More than a month since US health officials recommended updated COVID-19 vaccines for all Americans, only 7.1 percent of US adults have rolled up their sleeves for the shot and just 2.1 percent of children have been immunized.
The uptake is sluggish at best, and the current rates were dubbed "abysmal" Thursday by one immunization adviser for the Centers for Disease Control and Prevention. The CDC's advisory panel got an update yesterday on the fall campaign to boost protection against COVID-19 ahead of the winter respiratory illness season.
The current uptake is far short of survey data from last month that indicated more than half of American adults planned to get the shots. And survey data presented yesterday to the CDC advisory committee didn't differ dramatically from that. In a National Immunization Survey-Adult COVID Module that ran from October 8 to 14 that polled 14,715 adults, 24.6 percent said they "definitely will" get vaccinated, and an additional 30.6 percent said they "probably will." That's on top of the 7.1 percent who reported they were already vaccinated. The remaining 37 percent said they will definitely or probably not get vaccinated.
The disappointing vaccination rate so far may partly reflect a rocky rollout for this year's updated shots, which were for the first time distributed on the commercial market rather than via a federal distribution system. In the earliest days of this year's rollout, people seeking the updated shots reported encountering limited supplies, cancelled pharmacy appointments, and billing chaos. Some insurance companies were slow to update their billing codes to include the updated vaccines, leading some insured people facing erroneous $200 bills.
With those problems largely worked out, CDC Director Mandy Cohen remains hopeful that vaccination rates will increase—at least hitting last year's disappointing rate of 17 percent.
But poor vaccination uptake is one challenge to fortifying the country against another COVID-19 wave this winter. Another is the ongoing erosion of surveillance and data reporting. With cases low, state reporting on the decline, and testing data scant, the CDC has a dramatically reduced view of SARS-CoV-2 circulation compared with previous points in the pandemic. The agency mainly relies on surveillance of emergency department visits, hospitalization admissions, and deaths to assess transmission. One other remaining surveillance system that has proven useful for signaling upcoming surges is wastewater testing—but even that has been hampered.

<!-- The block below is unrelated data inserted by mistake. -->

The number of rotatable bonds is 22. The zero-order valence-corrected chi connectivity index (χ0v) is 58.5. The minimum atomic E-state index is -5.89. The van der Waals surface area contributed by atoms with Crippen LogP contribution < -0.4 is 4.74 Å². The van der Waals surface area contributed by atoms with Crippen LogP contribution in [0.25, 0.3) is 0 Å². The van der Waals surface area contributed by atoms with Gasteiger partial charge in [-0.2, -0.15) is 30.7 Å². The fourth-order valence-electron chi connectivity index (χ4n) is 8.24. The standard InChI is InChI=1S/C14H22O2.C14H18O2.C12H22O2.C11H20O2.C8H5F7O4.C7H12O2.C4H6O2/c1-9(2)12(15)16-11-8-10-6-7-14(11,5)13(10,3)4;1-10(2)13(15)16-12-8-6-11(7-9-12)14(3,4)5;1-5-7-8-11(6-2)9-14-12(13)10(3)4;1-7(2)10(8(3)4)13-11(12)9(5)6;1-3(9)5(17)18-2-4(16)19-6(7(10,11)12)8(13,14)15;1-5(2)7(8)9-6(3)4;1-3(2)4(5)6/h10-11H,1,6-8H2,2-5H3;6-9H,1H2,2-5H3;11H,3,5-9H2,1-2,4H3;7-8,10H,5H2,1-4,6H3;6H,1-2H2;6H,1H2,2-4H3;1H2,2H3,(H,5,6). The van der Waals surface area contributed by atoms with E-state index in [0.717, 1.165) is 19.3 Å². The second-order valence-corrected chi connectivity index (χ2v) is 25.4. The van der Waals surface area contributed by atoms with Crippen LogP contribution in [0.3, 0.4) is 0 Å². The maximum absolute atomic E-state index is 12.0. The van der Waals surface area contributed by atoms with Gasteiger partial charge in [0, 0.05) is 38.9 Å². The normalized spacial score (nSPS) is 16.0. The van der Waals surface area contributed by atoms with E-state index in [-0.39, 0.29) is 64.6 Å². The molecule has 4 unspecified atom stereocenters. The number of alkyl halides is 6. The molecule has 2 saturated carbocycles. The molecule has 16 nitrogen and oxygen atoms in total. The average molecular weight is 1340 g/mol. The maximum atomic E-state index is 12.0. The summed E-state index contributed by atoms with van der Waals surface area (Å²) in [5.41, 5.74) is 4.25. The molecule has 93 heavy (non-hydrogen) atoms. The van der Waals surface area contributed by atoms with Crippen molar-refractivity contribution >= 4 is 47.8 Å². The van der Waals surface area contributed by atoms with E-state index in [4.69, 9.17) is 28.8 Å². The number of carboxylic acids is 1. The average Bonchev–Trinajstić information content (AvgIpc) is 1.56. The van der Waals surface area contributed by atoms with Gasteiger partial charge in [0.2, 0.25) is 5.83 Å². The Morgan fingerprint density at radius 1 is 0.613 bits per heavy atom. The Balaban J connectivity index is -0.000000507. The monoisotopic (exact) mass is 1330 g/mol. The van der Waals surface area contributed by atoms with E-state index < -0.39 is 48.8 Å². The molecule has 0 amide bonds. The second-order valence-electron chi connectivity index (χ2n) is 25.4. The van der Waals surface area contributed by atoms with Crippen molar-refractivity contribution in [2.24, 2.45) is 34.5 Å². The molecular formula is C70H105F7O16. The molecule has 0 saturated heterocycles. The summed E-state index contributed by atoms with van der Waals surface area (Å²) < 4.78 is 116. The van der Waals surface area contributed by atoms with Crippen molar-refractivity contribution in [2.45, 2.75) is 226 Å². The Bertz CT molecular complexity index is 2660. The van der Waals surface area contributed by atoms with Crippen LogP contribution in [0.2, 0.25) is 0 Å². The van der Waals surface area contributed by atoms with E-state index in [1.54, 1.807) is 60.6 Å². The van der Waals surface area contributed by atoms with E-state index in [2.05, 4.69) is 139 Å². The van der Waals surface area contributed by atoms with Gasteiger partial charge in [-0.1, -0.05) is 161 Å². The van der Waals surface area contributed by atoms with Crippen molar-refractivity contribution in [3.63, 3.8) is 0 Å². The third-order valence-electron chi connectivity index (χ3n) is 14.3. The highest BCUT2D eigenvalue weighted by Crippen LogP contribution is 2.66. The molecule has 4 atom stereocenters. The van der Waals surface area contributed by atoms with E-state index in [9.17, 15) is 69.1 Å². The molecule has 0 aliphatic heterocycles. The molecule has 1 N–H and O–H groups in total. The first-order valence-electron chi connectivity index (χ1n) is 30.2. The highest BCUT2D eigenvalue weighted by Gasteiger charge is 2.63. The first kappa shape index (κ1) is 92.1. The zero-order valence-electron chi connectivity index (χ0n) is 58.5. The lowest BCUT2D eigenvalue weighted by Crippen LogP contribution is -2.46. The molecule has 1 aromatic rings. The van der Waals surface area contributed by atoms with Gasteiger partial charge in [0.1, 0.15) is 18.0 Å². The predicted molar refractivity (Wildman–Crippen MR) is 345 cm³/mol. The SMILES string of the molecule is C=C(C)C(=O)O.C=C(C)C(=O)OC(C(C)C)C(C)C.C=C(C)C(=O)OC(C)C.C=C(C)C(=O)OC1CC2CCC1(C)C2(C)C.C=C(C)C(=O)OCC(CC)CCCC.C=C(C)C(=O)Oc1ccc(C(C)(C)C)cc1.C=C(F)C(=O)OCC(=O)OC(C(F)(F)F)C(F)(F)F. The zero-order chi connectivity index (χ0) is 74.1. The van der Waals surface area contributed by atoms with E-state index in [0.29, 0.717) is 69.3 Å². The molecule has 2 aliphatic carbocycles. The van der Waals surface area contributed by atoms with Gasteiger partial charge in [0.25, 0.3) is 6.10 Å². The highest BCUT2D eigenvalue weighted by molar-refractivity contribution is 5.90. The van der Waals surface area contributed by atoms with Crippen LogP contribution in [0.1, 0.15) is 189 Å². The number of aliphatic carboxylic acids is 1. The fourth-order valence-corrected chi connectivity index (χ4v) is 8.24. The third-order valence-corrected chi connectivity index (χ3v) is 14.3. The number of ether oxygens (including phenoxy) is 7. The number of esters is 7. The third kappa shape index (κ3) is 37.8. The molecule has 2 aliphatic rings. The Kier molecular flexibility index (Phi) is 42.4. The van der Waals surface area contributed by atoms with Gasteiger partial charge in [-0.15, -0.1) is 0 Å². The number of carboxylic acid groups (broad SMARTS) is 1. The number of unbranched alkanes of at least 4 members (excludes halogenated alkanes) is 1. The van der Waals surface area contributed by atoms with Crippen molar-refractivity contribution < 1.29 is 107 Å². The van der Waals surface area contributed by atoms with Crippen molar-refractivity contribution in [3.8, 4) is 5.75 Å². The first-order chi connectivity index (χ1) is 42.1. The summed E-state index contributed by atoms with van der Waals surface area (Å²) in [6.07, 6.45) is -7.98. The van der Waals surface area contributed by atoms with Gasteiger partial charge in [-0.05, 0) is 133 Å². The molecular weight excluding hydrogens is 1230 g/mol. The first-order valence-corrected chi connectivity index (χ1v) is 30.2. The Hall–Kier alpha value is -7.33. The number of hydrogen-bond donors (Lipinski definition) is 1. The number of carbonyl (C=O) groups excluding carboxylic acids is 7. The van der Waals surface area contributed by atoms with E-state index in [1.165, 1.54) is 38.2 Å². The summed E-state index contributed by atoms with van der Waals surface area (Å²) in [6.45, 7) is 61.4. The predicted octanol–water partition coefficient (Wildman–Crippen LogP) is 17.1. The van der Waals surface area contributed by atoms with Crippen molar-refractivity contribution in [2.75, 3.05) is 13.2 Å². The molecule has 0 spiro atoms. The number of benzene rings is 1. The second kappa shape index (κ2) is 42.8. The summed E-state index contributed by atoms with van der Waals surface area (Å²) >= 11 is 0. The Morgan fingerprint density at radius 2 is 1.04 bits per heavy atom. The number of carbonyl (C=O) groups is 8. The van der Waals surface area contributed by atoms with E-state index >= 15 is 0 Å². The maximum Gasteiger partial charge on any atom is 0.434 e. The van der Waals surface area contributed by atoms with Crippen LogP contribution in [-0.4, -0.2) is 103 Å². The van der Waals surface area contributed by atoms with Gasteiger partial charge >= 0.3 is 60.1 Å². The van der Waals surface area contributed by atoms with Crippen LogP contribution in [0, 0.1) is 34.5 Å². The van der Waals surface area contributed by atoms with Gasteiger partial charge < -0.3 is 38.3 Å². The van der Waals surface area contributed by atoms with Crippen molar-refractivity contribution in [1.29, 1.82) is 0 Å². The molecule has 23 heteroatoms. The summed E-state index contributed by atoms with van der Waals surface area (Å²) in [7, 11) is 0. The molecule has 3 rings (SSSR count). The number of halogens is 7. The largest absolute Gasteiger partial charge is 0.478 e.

Politico reported Thursday that a quarter of the country's wastewater testing sites are offline amid a contract dispute. In September, the CDC attempted to replace the Boston-based firm, Biobot, with Verily, a subsidiary of Google's parent company, Alphabet. But Biobot filed a protest with the Government Accountability Office, halting the transition until the GAO weighs in, which it isn't expected to do until January.
It's unclear why exactly the CDC wanted to switch from Biobot to Verily for its wastewater surveillance needs, but costs may have played a role. Verily's contract is for $38 million over five years, while Biobot's was $31 million for less than a year and a half.
For now, of the 1,200 wastewater testing sites in the CDC's nationwide network, around 400 in a "handful of states and territories" are shutdown indefinitely. And, even when they do come back online, state epidemiologists suggested to Politico that switching over to new methods and data systems might take some additional time. "It’s not as easy as just handing the keys to Verily," one state official told the outlet.
Overall, surveillance will likely be hindered this winter, and if vaccination rates don't pick up considerably, the population overall won't have high levels of protection. Though previous vaccinations and infections do provide some long-lasting protection against severe disease and death, protection from infection and mild to moderate disease declines over a few months. Older people are particularly more vulnerable without a boost. Data presented to the CDC Thursday suggested that 20.5 percent of people age 75 and older have gotten a vaccine so far, and just 15.4 percent of people age 65 and older have gotten vaccinated.
Meanwhile, though the circulation of SARS-CoV-2 is relatively quiet now, a genetic analysis published this week indicates that the pandemic virus is continuing to adapt to our immune responses and is evolving significantly faster than other respiratory viruses, including influenza and other human coronaviruses.
According to the latest CDC data, around 16,000 weekly hospitalizations and 1,200 weekly deaths from COVID-19 are being reported in the US.